- Website marketing – every section of your website has to have a call to action (CTA); website visitors should always be invited to do more, to read more, to learn more about your company and your products; there should always be more to do on your website – online demos, free trials, icons to social media or sign-up for newsletters; you should have rich, relevant content on your website to help people learn more about your products;
- Public relations – use public relations tools to build your brand, credibility, and trust; try to build mutual relationships via storytelling about your product;
- Social media marketing campaigns – social media marketing is very important when creating your brand and building product awareness; this should generate further interest from customers, generate more demand, and delight customers with more content; social media also helps create conversations, resulting in shares, likes or comments, ultimately leading to more sales; social media should be an important part of your general marketing plan;
- Email marketing – every message you send to your customers should be relevant and meaningful; try to create excellent email campaigns, with a clear focus; this is how many companies grew; for instance, LinkedIn scaled the business via this approach; email marketing is a powerful tool to build your brand, product awareness, get more sales, collect more reviews and feedback;
- Search Engine Optimization and Marketing (SEO and SEM) – your website must be search engine optimized; this includes all pages and all content that is on your website; SEO is very good for your website, helping you become more visible online and get more visitors; if your website isn’t visible in search engines, consumers simply don’t visit your website, leading to poor conversions;
- Paid display advertising and promotions through magazines, radio, mobile, web, and TV – your customers may be bombarded with marketing messages on these platforms; because of this, your marketing should be carefully crafted in order to attract attention;
GO TO MARKET PLAN: Progress and Performance
When you launch a new product you need a few basic KPIs in order to keep track of what's happening. This will help you see how the product is doing and how to adapt your strategy.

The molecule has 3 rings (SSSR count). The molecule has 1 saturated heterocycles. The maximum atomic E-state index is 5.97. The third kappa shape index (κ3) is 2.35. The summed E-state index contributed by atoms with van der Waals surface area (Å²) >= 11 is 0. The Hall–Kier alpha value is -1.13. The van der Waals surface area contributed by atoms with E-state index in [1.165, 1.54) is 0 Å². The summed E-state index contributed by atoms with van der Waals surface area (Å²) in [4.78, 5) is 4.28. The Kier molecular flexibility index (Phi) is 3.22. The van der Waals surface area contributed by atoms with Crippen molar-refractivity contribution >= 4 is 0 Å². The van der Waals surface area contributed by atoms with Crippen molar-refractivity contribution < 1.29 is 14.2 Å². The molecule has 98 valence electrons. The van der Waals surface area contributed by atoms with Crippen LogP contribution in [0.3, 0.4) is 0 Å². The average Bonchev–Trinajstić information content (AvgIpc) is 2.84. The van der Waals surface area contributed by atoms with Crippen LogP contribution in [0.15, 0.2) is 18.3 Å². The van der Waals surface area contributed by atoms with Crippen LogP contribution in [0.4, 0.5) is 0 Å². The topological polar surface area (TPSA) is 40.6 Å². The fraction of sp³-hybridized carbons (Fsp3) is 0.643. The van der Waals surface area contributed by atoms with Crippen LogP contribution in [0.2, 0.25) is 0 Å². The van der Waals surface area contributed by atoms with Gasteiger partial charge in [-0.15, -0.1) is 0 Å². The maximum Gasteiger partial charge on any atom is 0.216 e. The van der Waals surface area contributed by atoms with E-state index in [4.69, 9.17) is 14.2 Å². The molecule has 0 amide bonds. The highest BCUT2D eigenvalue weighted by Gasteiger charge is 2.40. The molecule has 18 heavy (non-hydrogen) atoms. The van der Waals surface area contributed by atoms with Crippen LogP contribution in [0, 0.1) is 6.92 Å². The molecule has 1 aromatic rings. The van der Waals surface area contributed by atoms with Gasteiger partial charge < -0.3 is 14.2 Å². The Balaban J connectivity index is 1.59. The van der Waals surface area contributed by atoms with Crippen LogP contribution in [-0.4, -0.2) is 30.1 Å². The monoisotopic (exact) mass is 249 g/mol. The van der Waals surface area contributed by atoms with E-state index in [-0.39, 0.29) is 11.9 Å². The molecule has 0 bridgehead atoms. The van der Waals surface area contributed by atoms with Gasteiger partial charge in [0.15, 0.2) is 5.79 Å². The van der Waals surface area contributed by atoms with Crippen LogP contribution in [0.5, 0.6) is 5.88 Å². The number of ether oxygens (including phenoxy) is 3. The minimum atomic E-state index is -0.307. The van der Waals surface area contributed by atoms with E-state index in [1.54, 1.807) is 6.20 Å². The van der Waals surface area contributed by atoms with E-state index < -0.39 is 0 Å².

The key performance indicatorsWhen you launch a new product you need a few basic KPIs in order to keep track of what’s happening. This will help you see how the product is doing and how to adapt your strategy. In marketing, this compass is called a key performance indicator. KPIs are very important as they determine the effectiveness of the business initiatives, helping employees make informed decisions during the process. Although there are hundreds or even thousands of different KPIs to consider, you should focus on just a few important ones. Tracking too many KPIs can be counterproductive, you’ll just need a few in order to get the data you need. Here’s how to pick the KPIs:
- KPIs need to be easily translated into information – this gives you a clear course of action, according to your company’s main goals and objectives.
- Select one or two KPIs per business goal – try to narrow down the KPIs you track, depending on your available resources.
- Know the difference between KPIs and metrics you choose to support them – KPIs help you focus on what really is important for your business; they can be called metrics, but every metric can be called a KPI; the word “key” is what sets them apart.
- Select KPIs that are easy to track – use digital KPIs and metrics that capture the data you want to receive; focus primarily on websites and social media channels.
- Make your KPIs visible to other areas of your company – implement a cross-departmental KPI dashboard to track multiple KPIs across various departments.
- Store KPI data over time – spot trends, benchmark success and see how everything evolves over time;
- Test your KPIs using the SMART approach – every KPI you track should be reliable, specific, measurable, achievable, and timely; if they are not, don’t use them.
Internal communication and alignmentCommunication is better when your team is aligned and knows the product. Try to use modern technology to enhance internal communication and the exchange of ideas. Here are some great ideas:
- video conferencing – Skype or Zoom
- project management – Basecamp, Monday or Trello
- internal communication – Slack
Continuously evolve performance measurementsYour go-to-market tracking system should include KPIs, but it also has to be flexible and adapt to the changes in your marketing strategy. Keep in mind that marketing strategies change over time, so the performance indicators have to adapt to these changes. Measurements have to be adjusted based on the shifting goals, objectives, or channel performance. Here are some important questions that have to be asked when implementing a performance measurement model:
- Are your company’s business objectives the same?
- How reliable are the metrics you use?
- What type of qualitative information do you need? Do you have to routinely adjust the information you get?
- What tools are more effective to measure the success of the marketing strategy?
- How well are you capturing the performance of the frontline team?
- Do your channels perform well?